Whenever I think of Malouf, I feel a sense of well-being, because I know I can trust that whatever he says or writes will be considered, humane, and well-worth giving time to.

Annette Marfording
Celebrating Australian Writing: Conversations with Australian Authors
Self published, 2015
ISBN: 9781329142473

Note: All profits from the sale go to the Indigenous Literacy Foundation. You can purchase the book from its distributor,


22 thoughts on “Monday musings on Australian literature: Spotlight on David Malouf

  1. Great piece 🙂 I saw Malouf last year at the MWF, and he was excellent. I’ve only read ‘Remembering Babylon’, but if I ever do get around to reading any Aussie books again (!), he’ll be near the top of my list 😉

  2. I’ve always had difficulty liking David Malouf. I accept that Fly Away Peter was important in getting Australians to recognise the awfulness of the Great War and the Western Front in particular. It’s a long time since I read Johnno, but I found The Conversations at Curlow Creek essentially dishonest – dishonest in its treatment of the British occupation of Ireland and disingenuous in its treatment of the British occupation of Australia which in Malouf’s eyes appears to involve an almost complete absence of Aboriginals.

    • Interesting comment Bill. Sounds like I should read Malouf and Conversations again! I guess I see him as far more an “interior” writer, the opposite, perhaps of Thea Astley for whom exterior conditions are crucial.

      Have you read Remembering Babylon … There he certainly recognises indigenous people.

  3. David was one of my teachers at Sydney in 1966 – that’s 50 years ago of those 55! Such a beautifully written review yet again, WG! I am writing from the Dallas-Fort Worth region of the south central US. Empire of the Summer Moon (Quanah Parker and the Rise and Fall of the Comanches, the most Powerful Indian tribe in American history – published in 2010 and a finalist for the Pulitzer Prize I came across in a small Museum at the Stockyards Exchange in North Fort Worth. And the Book of Mormon I was given – touchingly so – by the 10-year old son of a cousin when we visited for dinner two days ago. And arriving in my Kindle reader app in my iPad this morning – the two latest books (One and Two) from Lian HEARN in the Shikanoko series: Emperor of the Eight Islands. Liam HEARN is the pen-name for her books set in a magical Japanese past of Gillian RUBINSTEIN.

    • Lovely to hear from you Jim. Dallas-Fort Worth? Did you do that direct flight? I like Texas but haven’t been to that corner. Been through El Paso to Big Bend and over to Galveston, to Houston and over to Austin and San Antonio and up to Carlsbad Caverns. All very memorable.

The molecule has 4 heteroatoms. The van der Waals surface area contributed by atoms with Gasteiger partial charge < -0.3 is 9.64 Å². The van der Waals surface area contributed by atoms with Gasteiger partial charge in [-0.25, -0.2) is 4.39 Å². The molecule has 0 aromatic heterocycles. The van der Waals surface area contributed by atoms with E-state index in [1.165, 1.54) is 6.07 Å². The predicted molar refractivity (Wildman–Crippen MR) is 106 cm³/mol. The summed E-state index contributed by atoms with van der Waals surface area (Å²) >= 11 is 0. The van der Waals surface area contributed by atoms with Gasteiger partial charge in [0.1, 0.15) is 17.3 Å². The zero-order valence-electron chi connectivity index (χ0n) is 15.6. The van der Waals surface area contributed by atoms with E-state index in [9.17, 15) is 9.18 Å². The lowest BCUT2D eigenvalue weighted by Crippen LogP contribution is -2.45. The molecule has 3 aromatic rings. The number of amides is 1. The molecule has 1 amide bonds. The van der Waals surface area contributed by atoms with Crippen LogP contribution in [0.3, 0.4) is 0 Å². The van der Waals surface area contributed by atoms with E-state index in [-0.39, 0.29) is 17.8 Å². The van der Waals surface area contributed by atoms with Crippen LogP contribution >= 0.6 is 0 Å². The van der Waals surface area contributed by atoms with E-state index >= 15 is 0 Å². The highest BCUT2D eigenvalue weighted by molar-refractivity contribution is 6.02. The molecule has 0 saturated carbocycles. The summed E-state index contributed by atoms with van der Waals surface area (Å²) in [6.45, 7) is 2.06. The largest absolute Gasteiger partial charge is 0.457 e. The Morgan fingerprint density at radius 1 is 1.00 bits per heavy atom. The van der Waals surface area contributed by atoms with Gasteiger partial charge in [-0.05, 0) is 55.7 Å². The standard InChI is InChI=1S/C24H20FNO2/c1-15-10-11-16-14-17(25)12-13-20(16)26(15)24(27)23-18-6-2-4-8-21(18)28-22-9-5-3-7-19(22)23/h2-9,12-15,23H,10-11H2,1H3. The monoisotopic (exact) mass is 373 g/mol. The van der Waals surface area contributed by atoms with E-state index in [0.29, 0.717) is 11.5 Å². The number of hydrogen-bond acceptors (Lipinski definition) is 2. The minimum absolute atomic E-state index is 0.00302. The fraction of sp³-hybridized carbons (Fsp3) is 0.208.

Sounds like you have some good reading going there.

      How wonderful to have the memory of being taught by him. Seems like several of our writers started out as teachers – Malouf, Murnane, Astley – for a start. Not surprising really.

  4. Thanks so much whispering gums! I haven’t read Malouf and you have sparked my interest. Your review reminds me of what is so wrong with the modern mindfulness craze, that, whilst it might be good for people to stop ruminating, some ruminating is necessary, some processing of the going forth and the coming home and the transitions you speak of, is a vital part of life and of literature as it reflects life.

    • Yes, good point Moira about ruminating.

      I think the modern mindfulness craze suffers from what happens way too often with good ideas – indiscriminatory application. That is, people take on an idea and then apply it willy-nilly across the board without thought about where and how it is applicable.

  5. This is an excellent post, Sue 🙂

    I’ve just read Harland’s Half Acre and absolutely loved it; it actually reminded me of Patrick White.

    I’m a big fan of Fly Away Peter — such a gorgeous and emotionally moving book — and The Great World is in my all-time Top 40! I’ve also read Remembering Babylon, but I need to read more by him.

    I’m so thrilled to hear he’s won the Australia Council Award for Lifetime Achievement in Literature. Well deserved! *shakes pom poms*

    • Thanks kimbofo. I must read Harland’s half acre and The great world. I went to a literary lunch for the latter but for some reason haven’t yet read it. It got rather mixed reviews I seem to remember.

      And yes, that award is so deserved.

  6. I’m a great admirer of David Malouf. I wrote to him many years ago when I was an aspiring writer and he responded with an inspirational hand written letter. You could say that I’m a fan for life.

        • He is such an intelligent and impressive novelist….I haven’t read enough of him. Have read Remembering Babylon and An Imaginary Life. I have a copy of Conversations/Curlow Creek. Might that be his best? I also have a book of his short stories, have you read any of these?

        • Hard to say which is his best, Ian. In terms of awards, Remembering Babylon might be the best. Given wadholloway’s comment, you might have a different opinion to me on Conversations if you get to read it.

          For some reason, though I like short stories and have a collection of his here, I don’t think I’ve read any of his. Not that I can recollect. A joy awaiting me I think.

  7. Those comments make the book all the more intriguing! I will need to raid the IMBS (it must be somewhere) pile!

  8. Pingback: Remembering Babylon, David Malouf | theaustralianlegend